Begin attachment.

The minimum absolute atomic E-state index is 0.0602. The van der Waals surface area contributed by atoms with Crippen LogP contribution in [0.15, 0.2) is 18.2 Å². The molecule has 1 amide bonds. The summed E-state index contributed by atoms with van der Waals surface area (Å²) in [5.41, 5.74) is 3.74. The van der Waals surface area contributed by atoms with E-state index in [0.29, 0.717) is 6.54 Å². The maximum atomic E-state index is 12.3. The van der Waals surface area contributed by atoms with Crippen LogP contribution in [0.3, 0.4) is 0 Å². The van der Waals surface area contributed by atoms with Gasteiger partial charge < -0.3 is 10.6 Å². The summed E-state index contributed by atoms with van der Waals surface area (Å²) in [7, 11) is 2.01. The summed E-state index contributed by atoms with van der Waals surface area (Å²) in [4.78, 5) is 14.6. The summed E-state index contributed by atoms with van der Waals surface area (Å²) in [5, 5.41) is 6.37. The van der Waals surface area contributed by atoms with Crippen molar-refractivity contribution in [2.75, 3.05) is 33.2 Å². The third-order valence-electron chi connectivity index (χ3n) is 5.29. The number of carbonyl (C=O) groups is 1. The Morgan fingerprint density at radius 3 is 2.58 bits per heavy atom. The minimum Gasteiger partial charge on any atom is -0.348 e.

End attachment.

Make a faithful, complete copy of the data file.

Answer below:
The minimum absolute atomic E-state index is 0.0602. The van der Waals surface area contributed by atoms with Crippen LogP contribution in [0.15, 0.2) is 18.2 Å². The molecule has 1 amide bonds. The summed E-state index contributed by atoms with van der Waals surface area (Å²) in [5.41, 5.74) is 3.74. The van der Waals surface area contributed by atoms with E-state index in [0.29, 0.717) is 6.54 Å². The maximum atomic E-state index is 12.3. The van der Waals surface area contributed by atoms with Crippen LogP contribution in [0.3, 0.4) is 0 Å². The van der Waals surface area contributed by atoms with Gasteiger partial charge < -0.3 is 10.6 Å². The summed E-state index contributed by atoms with van der Waals surface area (Å²) in [7, 11) is 2.01. The summed E-state index contributed by atoms with van der Waals surface area (Å²) in [4.78, 5) is 14.6. The summed E-state index contributed by atoms with van der Waals surface area (Å²) in [5, 5.41) is 6.37. The van der Waals surface area contributed by atoms with Crippen molar-refractivity contribution in [2.75, 3.05) is 33.2 Å². The third-order valence-electron chi connectivity index (χ3n) is 5.29. The number of carbonyl (C=O) groups is 1. The Morgan fingerprint density at radius 3 is 2.58 bits per heavy atom. The minimum Gasteiger partial charge on any atom is -0.348 e.